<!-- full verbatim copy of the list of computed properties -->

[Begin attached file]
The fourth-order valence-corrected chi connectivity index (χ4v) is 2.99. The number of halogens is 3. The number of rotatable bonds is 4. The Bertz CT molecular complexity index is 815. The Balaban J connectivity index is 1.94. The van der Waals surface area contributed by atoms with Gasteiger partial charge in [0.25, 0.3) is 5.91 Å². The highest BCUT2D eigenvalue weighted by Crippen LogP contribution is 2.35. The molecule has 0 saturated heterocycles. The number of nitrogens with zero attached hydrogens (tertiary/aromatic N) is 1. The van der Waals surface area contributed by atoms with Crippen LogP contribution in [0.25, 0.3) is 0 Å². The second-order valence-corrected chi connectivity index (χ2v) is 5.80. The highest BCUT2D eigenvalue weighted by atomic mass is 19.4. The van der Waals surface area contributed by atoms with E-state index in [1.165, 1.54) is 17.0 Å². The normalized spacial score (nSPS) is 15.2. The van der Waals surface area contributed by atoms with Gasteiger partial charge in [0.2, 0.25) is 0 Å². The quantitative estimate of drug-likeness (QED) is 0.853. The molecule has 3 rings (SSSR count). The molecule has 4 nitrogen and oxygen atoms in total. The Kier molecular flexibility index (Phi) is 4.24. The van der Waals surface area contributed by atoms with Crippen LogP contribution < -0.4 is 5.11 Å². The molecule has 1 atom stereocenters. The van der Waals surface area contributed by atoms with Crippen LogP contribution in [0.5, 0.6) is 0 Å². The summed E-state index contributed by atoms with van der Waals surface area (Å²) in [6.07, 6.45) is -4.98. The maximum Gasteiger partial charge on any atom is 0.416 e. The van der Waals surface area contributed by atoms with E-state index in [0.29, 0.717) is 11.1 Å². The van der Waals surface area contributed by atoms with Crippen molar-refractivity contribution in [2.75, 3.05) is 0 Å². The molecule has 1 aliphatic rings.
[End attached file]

The fourth-order valence-corrected chi connectivity index (χ4v) is 2.99. The number of halogens is 3. The number of rotatable bonds is 4. The Bertz CT molecular complexity index is 815. The Balaban J connectivity index is 1.94. The van der Waals surface area contributed by atoms with Gasteiger partial charge in [0.25, 0.3) is 5.91 Å². The highest BCUT2D eigenvalue weighted by Crippen LogP contribution is 2.35. The molecule has 0 saturated heterocycles. The number of nitrogens with zero attached hydrogens (tertiary/aromatic N) is 1. The van der Waals surface area contributed by atoms with Crippen LogP contribution in [0.25, 0.3) is 0 Å². The second-order valence-corrected chi connectivity index (χ2v) is 5.80. The highest BCUT2D eigenvalue weighted by atomic mass is 19.4. The van der Waals surface area contributed by atoms with E-state index in [1.165, 1.54) is 17.0 Å². The normalized spacial score (nSPS) is 15.2. The van der Waals surface area contributed by atoms with Gasteiger partial charge in [0.2, 0.25) is 0 Å². The quantitative estimate of drug-likeness (QED) is 0.853. The molecule has 3 rings (SSSR count). The molecule has 4 nitrogen and oxygen atoms in total. The Kier molecular flexibility index (Phi) is 4.24. The van der Waals surface area contributed by atoms with Crippen LogP contribution < -0.4 is 5.11 Å². The molecule has 1 atom stereocenters. The van der Waals surface area contributed by atoms with Crippen LogP contribution in [0.5, 0.6) is 0 Å². The summed E-state index contributed by atoms with van der Waals surface area (Å²) in [6.07, 6.45) is -4.98. The maximum Gasteiger partial charge on any atom is 0.416 e. The van der Waals surface area contributed by atoms with E-state index in [0.29, 0.717) is 11.1 Å². The van der Waals surface area contributed by atoms with Crippen molar-refractivity contribution in [2.75, 3.05) is 0 Å². The molecule has 1 aliphatic rings.